Symphony No. 4

Hello Friends,

I have spent the last 10 days writing my Fourth Symphony.  I actually began the first movement in 2020 but abandoned it after only 20 or 30 measures.  It was the pandemic year -- yeah, we all know how that went.  Anyhow, in late June, I became interested in doing something with it, and here it is.  This is a three-movement symphony, ending with the slow movement.  Hope you enjoy.

 

https://soundcloud.com/greg-hodges-93214247

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  • Only just got to this. Listened to the first mvmt.  Starts off like a blend between Bruckner and Rimsky-Korsakov, and then proceeded to throw in everything and the kitchen sink, in places reminiscient of Shostakovich's 4th and 11th symphonies.  I'm not sure what to make of this movement: there are many moments of interest, but I'm failing to see the big picture of how it all fits together.  I'm sure there's some logic to this, but there's so much going on here and the music goes off in so many different directions that I just felt quite lost by the end.  Or maybe that's the whole point -- for the listener to just enjoy the music of the moment and be carried along, free of any worry of overarching direction?  At any rate, it's definitely interesting.

    Will get to the other movements eventually...

    • You do realize that youre using non real orchestral sounds, so I think an effort has to be made so that they will sound ok for the listerner within reason.

      I don't know how all these sounds blend together into a cohesive whole. It is difficult to listen at this quality, did you try better string quality maybe Albion one? I would suggest to write this first for strings only to see what is the structure of the piece and than move on from there to add other things.

       

       

      • Thanks for your feedback.  I am still learning my way around NotePerformer and how to get the most out of Finale.  I'm sorry the performance aspect was not more satisfactory.

    • Thanks for listening.  There is a lot of variation here, for sure.  The unifying factors are the first theme stated in the English horn at the very beginning, and the lyrical theme introduced about 3 minutes in.  I toy with these throughout.  The logic of the piece, as in all my pieces, is simply the instinct of the creative impulse -- I go where it takes me.  That's not to say there is no analytical dimension to the music, but I place less emphasis upon formal structure than other composers might.  With that said, at the very end of the first movement is a fugue of sorts, to close out the work -- something you might find interesting.  It's pretty busy, so unless you know from the outset that's what it is, you might miss it.

      In any case, thanks for listening and for your feedback!  

      • ... at the very end of the first movement is a fugue of sorts, to close out the work -- something you might find interesting.

        Ahahaha... you made me listen again just for that. :-D  It's rather short, and the theme isn't the easiest to pick out, but yeah, definitely a fugato passage is a good way of building up towards the climax at the conclusion of the movement.

        Listened also to the 2nd and 3rd movements this time round. The 2nd mvmt is a wonderful, lighthearted break from the more sombre mood in the outer movements. It seems a little too light at times, though, in my biased opinion. Almost like it needs a bit more discord in order to fit in better with the other two movements. :-P  But OK, we can't dwell too much on the darker moods in order not to tire the ear out.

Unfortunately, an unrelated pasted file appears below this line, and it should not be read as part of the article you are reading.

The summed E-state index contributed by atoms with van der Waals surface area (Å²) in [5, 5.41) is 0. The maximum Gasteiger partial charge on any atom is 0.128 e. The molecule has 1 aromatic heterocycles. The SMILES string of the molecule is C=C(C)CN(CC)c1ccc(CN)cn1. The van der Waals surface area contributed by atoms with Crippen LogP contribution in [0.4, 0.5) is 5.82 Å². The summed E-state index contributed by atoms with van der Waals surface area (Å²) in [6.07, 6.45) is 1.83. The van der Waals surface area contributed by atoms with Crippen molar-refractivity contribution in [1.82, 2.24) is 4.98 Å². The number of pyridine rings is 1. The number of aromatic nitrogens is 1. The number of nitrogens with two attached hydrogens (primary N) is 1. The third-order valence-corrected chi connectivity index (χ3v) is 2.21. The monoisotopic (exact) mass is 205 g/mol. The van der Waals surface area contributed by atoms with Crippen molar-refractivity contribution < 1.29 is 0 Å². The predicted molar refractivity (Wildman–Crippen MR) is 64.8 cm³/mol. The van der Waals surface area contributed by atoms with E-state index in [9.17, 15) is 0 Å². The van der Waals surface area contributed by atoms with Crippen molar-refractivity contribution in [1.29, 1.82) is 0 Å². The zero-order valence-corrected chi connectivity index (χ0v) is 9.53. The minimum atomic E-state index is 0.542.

Ending with a slow movement is an interesting idea. It speaks of something heavy and serious, and certainly, its haunting moods fit quite well with this objective. I like how the opening starts off on a promising note, but quickly darkens into something far more sombre. Actually, throughout the whole movement, the sweet and the bitter intermingle and blend, in one smooth soundscape. Even toward the end, the listener is left in suspense as to whether things will sour again, and his attention is held until the very end before he's satisfied that yes, we are ending on a peaceful note.  Quite masterfully done IMO.

        • your comment about the 2nd movement possibly being too light was something I had also considered when first listening to the symphony. Should there not somewhere be a hint of menace or danger? To be honest, I can't make up my mind

        • Thank you, H.S.  I think you got out of the final movement what I was hoping listeners would.  For all the darkness and uncertainty, I wanted to end on a note of quiet resignation -- a sort of stoic acceptance of "what is."  

          On the middle movement, I mulled it over and decided I wanted to go with something completely light, with no sinister hints at all -- not only to divide the two more serious movements but also to offer something of a literal "joke" (i.e. does this movement really belong in this symphony?).  It was sort of the musical version, for me, of how I think sometimes -- contemplating the heavy issues I often find myself seeking some kind of comic relief.  

          • I'm all game when it comes to musical jokes. My fugue in D, for example. :-)  Or the sordid joke in the scherzo movement of Shostakovich's 15th. Music that refuses to take itself seriously, even when it's being dead serious.

  • Hi Gregory,

    Stopped in to check your material but hitting the soundcloud infiltration forcing me to do things I

    don't want to do caused me to abort.  Hope the 4th symphony went well!

    David Jephrey Young

    • Thanks for giving it the old college try, David.  I'm new to SoundCloud myself, so not sure what you encountered but the last thing I want is for someone to be deterred from listening because of some unacceptable inconveniences.  I'll look into it.

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